Buildpacks with Paketo

Raul Estrela 04-05-2020

Containerization of applications has been a massive trend in the IT Industry. They provide a logical packaging mechanism in which applications can be abstracted from the environment they run, allowing them to be deployed consistently. The separation of concerns they provide, makes the developer’s life easier as they can focus more in the application and product development. In opposition to visualizing a complete hardware stack, tools like Docker and Kubernetes quickly established a new standard in the Industry to develop, pack and deploy applications. IT operations teams are now more productive and focused in delivery, building future proof solutions that are flexible and which integration is possible among different cloud service providers such as Google Cloud and Amazon Web Services.

Organizations should be aware of this. As most of these tools are free and open source – running applications in containers can be substantially cheaper than traditional setups and they have major importance when it comes to attract talent.


NoOps is a reality. The effort IT operations needed to keep software running is being minimized and they are now more than ever focused in the improvement of processes and all the operational overhead these new setups require. For Developers, the transition to this new reality can be cumbersome. In more complex environments, tools like Docker and Kubernetes can be extremely hard to master and in some situations can simply be an overkill. In the last few years, organizations have been working in new tools no minimize the cognitive burden, improve consistency and deliver applications faster. One of this tools is Buildpacks.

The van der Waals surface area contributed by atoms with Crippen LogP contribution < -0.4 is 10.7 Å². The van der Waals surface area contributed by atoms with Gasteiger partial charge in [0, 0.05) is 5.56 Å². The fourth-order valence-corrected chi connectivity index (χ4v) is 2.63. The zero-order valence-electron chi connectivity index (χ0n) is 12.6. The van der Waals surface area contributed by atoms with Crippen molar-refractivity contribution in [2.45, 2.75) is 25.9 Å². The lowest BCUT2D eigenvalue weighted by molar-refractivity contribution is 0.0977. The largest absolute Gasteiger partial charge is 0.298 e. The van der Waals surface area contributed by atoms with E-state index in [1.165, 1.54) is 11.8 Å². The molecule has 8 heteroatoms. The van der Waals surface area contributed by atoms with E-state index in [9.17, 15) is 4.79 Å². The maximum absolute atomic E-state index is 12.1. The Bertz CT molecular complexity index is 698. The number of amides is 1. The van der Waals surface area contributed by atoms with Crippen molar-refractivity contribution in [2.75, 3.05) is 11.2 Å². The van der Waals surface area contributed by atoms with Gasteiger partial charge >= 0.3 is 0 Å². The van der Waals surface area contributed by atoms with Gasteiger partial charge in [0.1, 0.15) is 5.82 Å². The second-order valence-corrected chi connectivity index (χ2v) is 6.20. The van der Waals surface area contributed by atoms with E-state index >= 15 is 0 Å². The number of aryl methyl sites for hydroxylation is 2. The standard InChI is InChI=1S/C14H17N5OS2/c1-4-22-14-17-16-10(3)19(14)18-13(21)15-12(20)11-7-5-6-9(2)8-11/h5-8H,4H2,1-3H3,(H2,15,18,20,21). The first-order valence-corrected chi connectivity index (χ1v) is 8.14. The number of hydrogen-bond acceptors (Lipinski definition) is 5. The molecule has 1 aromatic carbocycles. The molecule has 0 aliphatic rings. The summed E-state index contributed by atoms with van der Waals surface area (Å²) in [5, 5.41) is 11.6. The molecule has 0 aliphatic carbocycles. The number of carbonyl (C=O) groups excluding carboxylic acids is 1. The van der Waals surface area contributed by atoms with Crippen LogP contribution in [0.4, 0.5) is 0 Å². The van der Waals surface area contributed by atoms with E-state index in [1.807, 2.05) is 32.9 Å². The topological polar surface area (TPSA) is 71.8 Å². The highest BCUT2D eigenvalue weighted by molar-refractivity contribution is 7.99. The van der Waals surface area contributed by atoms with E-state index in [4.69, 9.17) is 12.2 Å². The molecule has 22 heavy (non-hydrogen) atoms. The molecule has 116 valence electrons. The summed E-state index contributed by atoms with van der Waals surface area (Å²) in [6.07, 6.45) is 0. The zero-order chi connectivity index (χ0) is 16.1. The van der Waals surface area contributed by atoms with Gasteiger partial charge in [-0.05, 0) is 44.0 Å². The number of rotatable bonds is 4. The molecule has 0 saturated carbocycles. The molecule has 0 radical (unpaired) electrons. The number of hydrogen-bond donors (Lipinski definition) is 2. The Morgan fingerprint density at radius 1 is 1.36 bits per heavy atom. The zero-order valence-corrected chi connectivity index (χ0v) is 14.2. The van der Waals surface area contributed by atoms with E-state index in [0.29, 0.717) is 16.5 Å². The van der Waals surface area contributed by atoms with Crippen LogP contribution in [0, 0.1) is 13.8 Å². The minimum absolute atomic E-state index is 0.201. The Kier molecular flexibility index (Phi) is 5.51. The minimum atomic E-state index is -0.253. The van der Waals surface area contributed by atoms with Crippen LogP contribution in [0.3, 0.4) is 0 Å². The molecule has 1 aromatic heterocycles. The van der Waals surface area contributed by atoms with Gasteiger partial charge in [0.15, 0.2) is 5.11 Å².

Containerization of applications using Docker showed a strong appetite to popularize Docker images based on Dockerfiles. These Docker images, created by Organizations and Individuals have been helping us to quickly containerize applications and setup their dependencies.

As a developer, I must say that there should be a Docker image available in Internet for most of our purposes. Although, this practice lead the industry to create different solutions, that are hard to maintain and the lead it comes to inconsistencies on upstream dependencies and performance issues – when it comes to Java applications this approach has a major performance impact.


Cloud Native Buildpacks are part of the answer to this problem. The concept of Buildpack was first conceived by Heroku is 2011, since then they have been adopted by Cloud Foundry and and other PaaS. However the need to create a standard took Pivotal and Heroku to start the Cloud Native Buildpacks project in the beginning of 2018.


The project aims to unify the buildpack ecosystems with a platform-to-buildpack contract that is well-defined and that incorporates learnings from maintaining production-grade buildpacks for years at both Pivotal and Heroku. Cloud Native Buildpacks embrace modern container standards, such as the OCI image format. They take advantage of the latest capabilities of these standards, such as cross-repository blob mounting and image layer “rebasing” on Docker API v2 registries.